Does that make sense?
     
  10. Jul 11, 2012 #9
    Ok I know that coming out of the Celling will be 3. wires
    Black Hot
    White Neutral
    Green Ground

    and I know how they will connect to a Light if you have one up.

    Now when you take the Liight Down and go to put up a Celling Fan that has a Light the Celling Fan will have 4. wires
    Black Hot
    White Neutral
    Green Ground
    Blue.

    Now I know White from Fan goes to White from Celling and Green from Fan goes to Green from Celling.

    Now the Black from Fan and Blue from Fan you twist them both togather. Then you connect them to the Black from the Celling.

    This configuration will make the Black Hot from the Celling Fead and controale both the Light on the Fan and the Fan I get all of this.

    And this is if you want to just use the One 2. way switch and again I get all of this.

    But if you connect the Back from the Fan to the Black from the Celling this give power just to the Fan. But if you connect the Blue from the Fan to the Black from the Celling this just gives Power to the Light on the Fan.

    So when you connect both Black from Fan and Blue from Fan to Black from Celling the Black from Celling will Power both Light and Fan I get all of this.

    But wont this be to mutch Power for the Black from the Celling to give?
     
  11. Jul 11, 2012 #10

    psparky

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    Hey....I'm just curious. Why do you put a period after every number you use?

    For example "Ok I know that coming out of the Celling will be 3. wires"

    I've never seen that before. What country or language is this used in and why?
     
  12. Jul 11, 2012 #11

    psparky

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    Just my two cents...but, If I were going to do this.....and I have done stuff like this before....I simply draw it out in schematic form. In other words, I start with a voltage source and draw all my loads in parallel with all the switches in series or parrallel, whatever the case may be. Draw it in simple single line form first. Once you have the single line schematic, you can then advance the drawing to show all the individual wiring.

    Also, if you drew out what you were describing in schematic form, and posted the schematic on this forum, it would be simple for everyone to understand including yourself. Reading about wiring in paragraph form is always difficult to understand.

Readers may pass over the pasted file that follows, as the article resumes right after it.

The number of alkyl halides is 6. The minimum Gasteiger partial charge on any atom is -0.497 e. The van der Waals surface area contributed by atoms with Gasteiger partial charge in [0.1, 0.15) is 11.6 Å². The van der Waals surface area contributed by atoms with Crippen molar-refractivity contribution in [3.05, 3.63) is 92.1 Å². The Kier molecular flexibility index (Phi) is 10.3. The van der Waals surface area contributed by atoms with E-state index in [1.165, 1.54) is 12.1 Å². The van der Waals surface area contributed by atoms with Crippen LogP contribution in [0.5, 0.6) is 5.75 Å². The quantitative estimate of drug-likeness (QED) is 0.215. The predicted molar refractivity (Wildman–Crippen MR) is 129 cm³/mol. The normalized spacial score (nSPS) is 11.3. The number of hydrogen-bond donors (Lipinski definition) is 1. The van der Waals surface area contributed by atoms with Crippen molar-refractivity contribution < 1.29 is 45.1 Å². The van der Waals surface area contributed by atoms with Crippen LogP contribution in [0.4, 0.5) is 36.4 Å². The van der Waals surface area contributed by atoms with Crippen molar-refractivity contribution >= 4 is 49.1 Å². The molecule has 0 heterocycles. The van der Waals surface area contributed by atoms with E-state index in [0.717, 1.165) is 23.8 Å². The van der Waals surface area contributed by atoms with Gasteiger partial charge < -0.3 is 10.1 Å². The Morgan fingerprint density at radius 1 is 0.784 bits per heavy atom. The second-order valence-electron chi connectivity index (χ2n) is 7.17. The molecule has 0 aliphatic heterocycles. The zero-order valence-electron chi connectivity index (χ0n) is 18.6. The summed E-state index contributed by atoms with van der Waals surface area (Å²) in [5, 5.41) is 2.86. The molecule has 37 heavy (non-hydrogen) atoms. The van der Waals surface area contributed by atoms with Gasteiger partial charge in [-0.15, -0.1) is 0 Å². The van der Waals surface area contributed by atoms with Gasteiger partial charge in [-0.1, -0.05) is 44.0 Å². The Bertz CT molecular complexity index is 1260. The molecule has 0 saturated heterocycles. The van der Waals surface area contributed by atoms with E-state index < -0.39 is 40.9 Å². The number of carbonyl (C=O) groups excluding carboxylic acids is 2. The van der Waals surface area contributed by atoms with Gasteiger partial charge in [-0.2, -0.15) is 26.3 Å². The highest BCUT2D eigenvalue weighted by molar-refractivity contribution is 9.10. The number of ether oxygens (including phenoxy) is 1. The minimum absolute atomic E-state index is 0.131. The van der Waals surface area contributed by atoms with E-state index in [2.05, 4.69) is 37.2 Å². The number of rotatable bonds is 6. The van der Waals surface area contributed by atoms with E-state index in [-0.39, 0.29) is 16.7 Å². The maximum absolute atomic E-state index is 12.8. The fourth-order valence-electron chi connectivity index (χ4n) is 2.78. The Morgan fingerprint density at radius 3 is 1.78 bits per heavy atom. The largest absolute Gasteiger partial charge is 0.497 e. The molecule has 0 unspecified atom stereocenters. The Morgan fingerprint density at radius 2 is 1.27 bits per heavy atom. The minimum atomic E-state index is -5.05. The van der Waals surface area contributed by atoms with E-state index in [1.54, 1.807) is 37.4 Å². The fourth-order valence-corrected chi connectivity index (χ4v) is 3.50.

13. Jul 11, 2012 #12

    MATLABdude

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    Okay, good--we've finally come to the actual source of confusion! As long as the combined current draw of the fan and of the light are less than the current carrying ability of the feeder (the black wire from the ceiling supplying power) it'll be okay, and the feeder can supply both. The rule-of-thumb ampacity (safe current-carrying ability) of 14 gauge cable is 15 A, and if 12 gauge wire is 20 A. Otherwise, you'll need to run a separate feed from your panel.

    As the fan motor is probably <100W (less than an amp), and you probably have no more than 3 or 4 60W bulbs (an amp or two), you're probably well within the carrying capacity of the wiring (unless you're running other significant loads on the line).
     
  14. Jul 11, 2012 #13
    I am in the USA and I always put a . after a singal number but I know you do not have to.

    And as for 100 Watts being less then one Amp I thought the Amps would be higher then less then an Amp?
     
  15. Jul 11, 2012 #14

    MATLABdude

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    Well, the unstated assumption was that the line voltage is between 110 and 240Vac (as most residential voltages happen to be, worldwide). Given that P = I*V (current * voltage), you can see that the current draw of a 100W load would be less than an amp.
     
  16. Jul 11, 2012 #15
    biferi,
    Hire an electrician to do this for you.
    Seriously.
     
  17. Jul 16, 2012 #16
    Thank you for all your help and I will post my Drawling soon but I think I tell you what I meen.

    When you take the Fan out of the Box it will have 4 wire coming from it.
    White
    Brack
    Green
    Blue

    Lets start here am I right on this?
     
  18. Jul 17, 2012 #17
    OK if you want the Celing Fan and Light to go On and Off at the same time you would connect the wires like this.

    The Black wir coming out of your Celling would connect right to the Blue and Back wire coming from your Celling Fan togather.

    And the White wire coming from your Celling would connect right to the wite wire coming from the Fan.

    Here is the video I saw
    http://www.youtube.com/watch?feature=endscreen&v=qL0ln4aJ3xk&NR=1